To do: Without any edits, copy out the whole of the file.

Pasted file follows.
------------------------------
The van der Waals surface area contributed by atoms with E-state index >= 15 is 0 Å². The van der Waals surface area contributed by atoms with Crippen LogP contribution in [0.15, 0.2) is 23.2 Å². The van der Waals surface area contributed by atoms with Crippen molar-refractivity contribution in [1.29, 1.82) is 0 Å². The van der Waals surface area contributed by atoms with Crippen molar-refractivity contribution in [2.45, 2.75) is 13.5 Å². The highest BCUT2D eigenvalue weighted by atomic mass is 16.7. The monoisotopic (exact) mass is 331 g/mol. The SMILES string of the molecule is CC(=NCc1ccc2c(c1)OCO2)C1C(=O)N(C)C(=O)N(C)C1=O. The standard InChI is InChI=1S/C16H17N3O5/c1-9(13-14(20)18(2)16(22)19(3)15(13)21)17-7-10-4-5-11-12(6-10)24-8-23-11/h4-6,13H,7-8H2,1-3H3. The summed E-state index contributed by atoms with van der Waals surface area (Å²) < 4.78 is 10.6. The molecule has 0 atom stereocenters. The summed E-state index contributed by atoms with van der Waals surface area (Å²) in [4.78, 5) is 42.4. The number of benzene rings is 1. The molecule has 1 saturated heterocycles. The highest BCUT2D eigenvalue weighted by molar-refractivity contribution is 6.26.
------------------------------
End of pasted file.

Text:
The van der Waals surface area contributed by atoms with E-state index >= 15 is 0 Å². The van der Waals surface area contributed by atoms with Crippen LogP contribution in [0.15, 0.2) is 23.2 Å². The van der Waals surface area contributed by atoms with Crippen molar-refractivity contribution in [1.29, 1.82) is 0 Å². The van der Waals surface area contributed by atoms with Crippen molar-refractivity contribution in [2.45, 2.75) is 13.5 Å². The highest BCUT2D eigenvalue weighted by atomic mass is 16.7. The monoisotopic (exact) mass is 331 g/mol. The SMILES string of the molecule is CC(=NCc1ccc2c(c1)OCO2)C1C(=O)N(C)C(=O)N(C)C1=O. The standard InChI is InChI=1S/C16H17N3O5/c1-9(13-14(20)18(2)16(22)19(3)15(13)21)17-7-10-4-5-11-12(6-10)24-8-23-11/h4-6,13H,7-8H2,1-3H3. The summed E-state index contributed by atoms with van der Waals surface area (Å²) < 4.78 is 10.6. The molecule has 0 atom stereocenters. The summed E-state index contributed by atoms with van der Waals surface area (Å²) in [4.78, 5) is 42.4. The number of benzene rings is 1. The molecule has 1 saturated heterocycles. The highest BCUT2D eigenvalue weighted by molar-refractivity contribution is 6.26.